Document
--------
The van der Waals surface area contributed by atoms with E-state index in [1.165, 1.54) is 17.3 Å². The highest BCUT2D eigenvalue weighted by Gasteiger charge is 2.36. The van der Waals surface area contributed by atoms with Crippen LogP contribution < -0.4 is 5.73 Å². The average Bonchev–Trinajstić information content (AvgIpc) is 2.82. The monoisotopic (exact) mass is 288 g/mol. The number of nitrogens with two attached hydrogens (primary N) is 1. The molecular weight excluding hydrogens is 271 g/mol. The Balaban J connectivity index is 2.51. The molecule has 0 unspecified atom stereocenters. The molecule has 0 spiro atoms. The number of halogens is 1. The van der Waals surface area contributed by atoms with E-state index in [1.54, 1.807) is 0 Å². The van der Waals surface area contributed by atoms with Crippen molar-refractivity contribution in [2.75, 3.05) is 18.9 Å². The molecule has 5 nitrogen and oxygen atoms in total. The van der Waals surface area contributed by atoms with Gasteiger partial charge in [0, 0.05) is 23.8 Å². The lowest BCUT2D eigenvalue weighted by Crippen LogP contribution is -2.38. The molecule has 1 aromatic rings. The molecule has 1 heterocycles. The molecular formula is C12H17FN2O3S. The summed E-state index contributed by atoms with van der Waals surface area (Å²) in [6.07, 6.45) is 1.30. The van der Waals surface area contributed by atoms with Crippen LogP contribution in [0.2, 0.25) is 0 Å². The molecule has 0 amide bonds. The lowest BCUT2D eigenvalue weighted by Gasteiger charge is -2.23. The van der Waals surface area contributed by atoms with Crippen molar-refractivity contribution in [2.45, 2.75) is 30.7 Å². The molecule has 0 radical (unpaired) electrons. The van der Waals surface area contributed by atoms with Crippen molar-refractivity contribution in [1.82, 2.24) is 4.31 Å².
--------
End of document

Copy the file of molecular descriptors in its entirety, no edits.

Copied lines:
The van der Waals surface area contributed by atoms with E-state index in [1.165, 1.54) is 17.3 Å². The highest BCUT2D eigenvalue weighted by Gasteiger charge is 2.36. The van der Waals surface area contributed by atoms with Crippen LogP contribution < -0.4 is 5.73 Å². The average Bonchev–Trinajstić information content (AvgIpc) is 2.82. The monoisotopic (exact) mass is 288 g/mol. The number of nitrogens with two attached hydrogens (primary N) is 1. The molecular weight excluding hydrogens is 271 g/mol. The Balaban J connectivity index is 2.51. The molecule has 0 unspecified atom stereocenters. The molecule has 0 spiro atoms. The number of halogens is 1. The van der Waals surface area contributed by atoms with E-state index in [1.54, 1.807) is 0 Å². The van der Waals surface area contributed by atoms with Crippen molar-refractivity contribution in [2.75, 3.05) is 18.9 Å². The molecule has 5 nitrogen and oxygen atoms in total. The van der Waals surface area contributed by atoms with Gasteiger partial charge in [0, 0.05) is 23.8 Å². The lowest BCUT2D eigenvalue weighted by Crippen LogP contribution is -2.38. The molecule has 1 aromatic rings. The molecule has 1 heterocycles. The molecular formula is C12H17FN2O3S. The summed E-state index contributed by atoms with van der Waals surface area (Å²) in [6.07, 6.45) is 1.30. The van der Waals surface area contributed by atoms with Crippen LogP contribution in [0.2, 0.25) is 0 Å². The molecule has 0 amide bonds. The lowest BCUT2D eigenvalue weighted by Gasteiger charge is -2.23. The van der Waals surface area contributed by atoms with Crippen molar-refractivity contribution in [2.45, 2.75) is 30.7 Å². The molecule has 0 radical (unpaired) electrons. The van der Waals surface area contributed by atoms with Crippen molar-refractivity contribution in [1.82, 2.24) is 4.31 Å².